Bhutan's Gross National Happiness & Money-Grubbing

♠ Posted by Emmanuel in , at 4/20/2014 12:06:00 AM
Everybody Wangchuck [L] Tonight and Meet the Jetsun [R].
Us Asians are routinely amused by Westerners buying our dear neighbor Bhutan's schtick hook, line and sinker. You see, Bhutan is famous the world over for measuring "gross national happiness" instead of the materialistic, output-oriented measures us unenlightened folks use like GDP and GNP. King Jigme Khesar Namgyel Wangchuck is certainly not averse to playing along. Especially among self-styled "progressives" this is taken as evidence for their enlightened stance in the place of mammon-worship common to the rest of us.

Take, for instance, this travelogue from Canada's Globe and Mail:
I was in the Kingdom of Bhutan, a small, mountainous country sandwiched between the giants of India and China. Protected all around by the snow-capped Himalayas, this is a place with its own distinct culture, ruled by a 34-year-old king who loves romantic comedies and Elvis, and guided by the principles of Gross National Happiness. While it may not be the easiest travel destination – Bhutan requires a prepaid daily minimum spend in order to secure a visa, and a trip from Canada will involve at least three separate flights – visiting this kingdom in the clouds can feel like a journey to another world, an almost-mystical destination that’s even more difficult to leave.
At this point I should also mention Jetsun Pema, formerly a student in London who now outdoes Kate Middleton by virtue of her exalted status as queen opposed to just a princess. Like Princess Catherine, she has become tabloid fodder. (Surely it helps draw the tourists?) I guess the glamor got to our Globe and Mail correspondent who goes about tossing lots of softballs Snowden 'n' Putin-style until he elaborates on this part:
The Bhutanese government requires visitors to spend a minimum of between $200 (U.S.) to $250 a day in order to issue a visa. The funds include basic hotel, guide and meals and must be prepaid to an approved tour operator. Visitors are also welcome to spend more, and have many opportunities to do so at one of the country’s luxury lodges. For more information, visit [...]
Wait, wait, wait: In the middle of all these paeans to the progressiveness of being more concerned with happiness than material possessions, we learn that Bhutan does not welcome travelers on a shoestring budget. Shouldn't Bhutan be "sharing" all this happiness with folks of lesser means? What's more, doesn't encouraging a minimum spend contradict the notion of being anti-materialistic? Bhutan's tourist information also points this out:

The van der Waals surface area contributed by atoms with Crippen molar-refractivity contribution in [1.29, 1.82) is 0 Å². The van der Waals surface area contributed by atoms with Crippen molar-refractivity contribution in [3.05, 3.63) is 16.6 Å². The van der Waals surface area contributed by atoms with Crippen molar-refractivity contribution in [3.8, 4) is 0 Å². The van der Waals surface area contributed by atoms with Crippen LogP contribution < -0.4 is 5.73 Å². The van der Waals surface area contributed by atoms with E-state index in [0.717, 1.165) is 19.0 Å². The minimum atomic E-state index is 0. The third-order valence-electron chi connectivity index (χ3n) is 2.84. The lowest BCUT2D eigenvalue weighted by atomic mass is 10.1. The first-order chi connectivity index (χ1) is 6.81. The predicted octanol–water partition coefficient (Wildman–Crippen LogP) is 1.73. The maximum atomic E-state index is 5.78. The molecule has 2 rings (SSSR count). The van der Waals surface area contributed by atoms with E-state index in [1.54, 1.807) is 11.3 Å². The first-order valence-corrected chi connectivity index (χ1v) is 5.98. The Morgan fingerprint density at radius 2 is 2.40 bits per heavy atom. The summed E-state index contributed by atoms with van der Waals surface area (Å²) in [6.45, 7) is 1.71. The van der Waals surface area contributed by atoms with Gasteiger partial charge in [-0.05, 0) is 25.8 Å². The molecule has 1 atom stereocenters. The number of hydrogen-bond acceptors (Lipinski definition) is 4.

The minimum daily package for tourists travelling in a group of 3 persons or more is as follows: USD $200 per person per night for the months of January, February, June, July, August, and December. USD $250 per person per night for the months of March, April, May, September, October, and November
So much for Bhutan being the world's biggest hippie commune. To be fair, though, there are two lines of argument here:
  1. Bhutan is populated by money-grubbing hypocrites (see above); or
  2. The minimum spend provision has to deal with promoting sustainable tourism. Backpackers and the sort are not welcome since they go it alone and are more likely to be insensitive to polluting the environment, observing modest behavior, and generally acting ugly. By providing fewer guests with guides, this sort of inappropriate conduct is avoided for the benefit of all.
Bhutan obviously takes the second line:
The royal government has always been aware that an unrestricted flow of tourists can have negative impacts on Bhutan's pristine environment and its rich and unique culture. The government, therefore, adopted a policy of "high value-low volume" tourism, controlling the type and quantity of tourism right from the start.
All that's well and good, but isn't it all a tad elitist and materialistic?
So far, the government’s objective of maximizing foreign exchange earnings while minimizing the potentially adverse cultural and environmental impacts of tourism has paid off. The number of tourist arrivals has increased from just 287 in 1974 to close to 41,000 high-end tourists [my emphasis] in 2010. There was also a 56% increase on 2009 figures in high-end arrivals from neighbouring countries, especially India, highlighting the importance of the regional market.
Actually, Bhutan does not restrict tourist numbers, which would make sense ecologically speaking. So, combine a minimum daily spend with unlimited arrivals and it's hard not to question all these "green" and "post-materialist" marketing gimmicks that ever-so-gullible Westerners keep lapping up. Whatever your opinion of the matter, let's just say that economic considerations are not totally out of the picture. They're quite hard-nosed about all this travel business, actually. Plus, it makes me wonder why Bhutan is included in the Lonely Planet guide when the country is definitely not marketing itself to travelers on a shoestring budget.